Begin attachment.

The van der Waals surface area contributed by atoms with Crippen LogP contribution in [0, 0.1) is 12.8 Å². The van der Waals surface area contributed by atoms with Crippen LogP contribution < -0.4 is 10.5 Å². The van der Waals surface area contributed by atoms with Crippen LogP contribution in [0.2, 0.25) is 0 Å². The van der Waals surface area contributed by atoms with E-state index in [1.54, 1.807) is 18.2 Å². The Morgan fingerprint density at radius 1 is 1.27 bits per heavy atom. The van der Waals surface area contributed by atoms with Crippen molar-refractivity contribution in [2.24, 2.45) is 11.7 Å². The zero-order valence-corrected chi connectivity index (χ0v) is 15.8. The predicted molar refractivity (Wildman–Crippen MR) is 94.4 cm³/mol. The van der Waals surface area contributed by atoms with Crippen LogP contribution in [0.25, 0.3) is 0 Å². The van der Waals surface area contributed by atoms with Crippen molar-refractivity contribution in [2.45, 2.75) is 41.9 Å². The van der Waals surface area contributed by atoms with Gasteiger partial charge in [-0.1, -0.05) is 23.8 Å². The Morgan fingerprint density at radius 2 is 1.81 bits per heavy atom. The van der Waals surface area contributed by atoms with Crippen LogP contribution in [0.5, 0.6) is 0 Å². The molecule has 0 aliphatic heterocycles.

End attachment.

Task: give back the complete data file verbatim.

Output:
The van der Waals surface area contributed by atoms with Crippen LogP contribution in [0, 0.1) is 12.8 Å². The van der Waals surface area contributed by atoms with Crippen LogP contribution < -0.4 is 10.5 Å². The van der Waals surface area contributed by atoms with Crippen LogP contribution in [0.2, 0.25) is 0 Å². The van der Waals surface area contributed by atoms with E-state index in [1.54, 1.807) is 18.2 Å². The Morgan fingerprint density at radius 1 is 1.27 bits per heavy atom. The van der Waals surface area contributed by atoms with Crippen molar-refractivity contribution in [2.24, 2.45) is 11.7 Å². The zero-order valence-corrected chi connectivity index (χ0v) is 15.8. The predicted molar refractivity (Wildman–Crippen MR) is 94.4 cm³/mol. The van der Waals surface area contributed by atoms with Crippen LogP contribution in [0.25, 0.3) is 0 Å². The van der Waals surface area contributed by atoms with Crippen molar-refractivity contribution in [2.45, 2.75) is 41.9 Å². The van der Waals surface area contributed by atoms with Gasteiger partial charge in [-0.1, -0.05) is 23.8 Å². The Morgan fingerprint density at radius 2 is 1.81 bits per heavy atom. The van der Waals surface area contributed by atoms with Crippen LogP contribution in [0.5, 0.6) is 0 Å². The molecule has 0 aliphatic heterocycles.